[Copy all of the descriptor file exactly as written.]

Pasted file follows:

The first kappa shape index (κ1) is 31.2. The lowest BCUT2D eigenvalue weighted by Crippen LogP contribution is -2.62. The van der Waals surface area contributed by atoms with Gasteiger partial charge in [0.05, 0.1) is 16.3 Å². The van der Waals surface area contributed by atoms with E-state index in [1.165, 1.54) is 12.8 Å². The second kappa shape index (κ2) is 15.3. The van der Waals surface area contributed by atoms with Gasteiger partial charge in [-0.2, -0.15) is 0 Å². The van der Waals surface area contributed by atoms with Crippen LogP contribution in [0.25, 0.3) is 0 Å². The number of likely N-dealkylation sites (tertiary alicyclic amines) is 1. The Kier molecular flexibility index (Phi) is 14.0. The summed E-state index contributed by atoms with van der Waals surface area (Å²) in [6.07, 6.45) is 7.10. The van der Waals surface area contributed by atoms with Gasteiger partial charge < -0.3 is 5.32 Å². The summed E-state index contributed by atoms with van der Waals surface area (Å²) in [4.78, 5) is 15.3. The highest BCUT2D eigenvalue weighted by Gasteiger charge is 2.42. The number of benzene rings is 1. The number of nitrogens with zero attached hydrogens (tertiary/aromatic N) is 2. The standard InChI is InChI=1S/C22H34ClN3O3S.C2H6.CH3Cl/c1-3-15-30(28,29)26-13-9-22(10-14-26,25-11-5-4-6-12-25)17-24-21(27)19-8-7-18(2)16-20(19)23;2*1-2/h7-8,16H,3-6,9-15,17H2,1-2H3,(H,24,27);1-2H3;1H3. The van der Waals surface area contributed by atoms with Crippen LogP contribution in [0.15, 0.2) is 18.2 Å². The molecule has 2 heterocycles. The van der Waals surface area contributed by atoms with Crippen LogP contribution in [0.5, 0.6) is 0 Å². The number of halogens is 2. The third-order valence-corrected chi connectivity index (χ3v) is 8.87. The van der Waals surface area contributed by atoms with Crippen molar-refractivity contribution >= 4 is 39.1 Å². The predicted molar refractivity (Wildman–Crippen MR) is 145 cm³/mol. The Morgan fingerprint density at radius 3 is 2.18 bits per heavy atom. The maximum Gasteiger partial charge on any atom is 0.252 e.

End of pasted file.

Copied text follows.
The first kappa shape index (κ1) is 31.2. The lowest BCUT2D eigenvalue weighted by Crippen LogP contribution is -2.62. The van der Waals surface area contributed by atoms with Gasteiger partial charge in [0.05, 0.1) is 16.3 Å². The van der Waals surface area contributed by atoms with E-state index in [1.165, 1.54) is 12.8 Å². The second kappa shape index (κ2) is 15.3. The van der Waals surface area contributed by atoms with Gasteiger partial charge in [-0.2, -0.15) is 0 Å². The van der Waals surface area contributed by atoms with Crippen LogP contribution in [0.25, 0.3) is 0 Å². The number of likely N-dealkylation sites (tertiary alicyclic amines) is 1. The Kier molecular flexibility index (Phi) is 14.0. The summed E-state index contributed by atoms with van der Waals surface area (Å²) in [6.07, 6.45) is 7.10. The van der Waals surface area contributed by atoms with Gasteiger partial charge < -0.3 is 5.32 Å². The summed E-state index contributed by atoms with van der Waals surface area (Å²) in [4.78, 5) is 15.3. The highest BCUT2D eigenvalue weighted by Gasteiger charge is 2.42. The number of benzene rings is 1. The number of nitrogens with zero attached hydrogens (tertiary/aromatic N) is 2. The standard InChI is InChI=1S/C22H34ClN3O3S.C2H6.CH3Cl/c1-3-15-30(28,29)26-13-9-22(10-14-26,25-11-5-4-6-12-25)17-24-21(27)19-8-7-18(2)16-20(19)23;2*1-2/h7-8,16H,3-6,9-15,17H2,1-2H3,(H,24,27);1-2H3;1H3. The van der Waals surface area contributed by atoms with Crippen LogP contribution in [0.15, 0.2) is 18.2 Å². The molecule has 2 heterocycles. The van der Waals surface area contributed by atoms with Crippen LogP contribution in [0.5, 0.6) is 0 Å². The number of halogens is 2. The third-order valence-corrected chi connectivity index (χ3v) is 8.87. The van der Waals surface area contributed by atoms with Crippen molar-refractivity contribution >= 4 is 39.1 Å². The predicted molar refractivity (Wildman–Crippen MR) is 145 cm³/mol. The Morgan fingerprint density at radius 3 is 2.18 bits per heavy atom. The maximum Gasteiger partial charge on any atom is 0.252 e.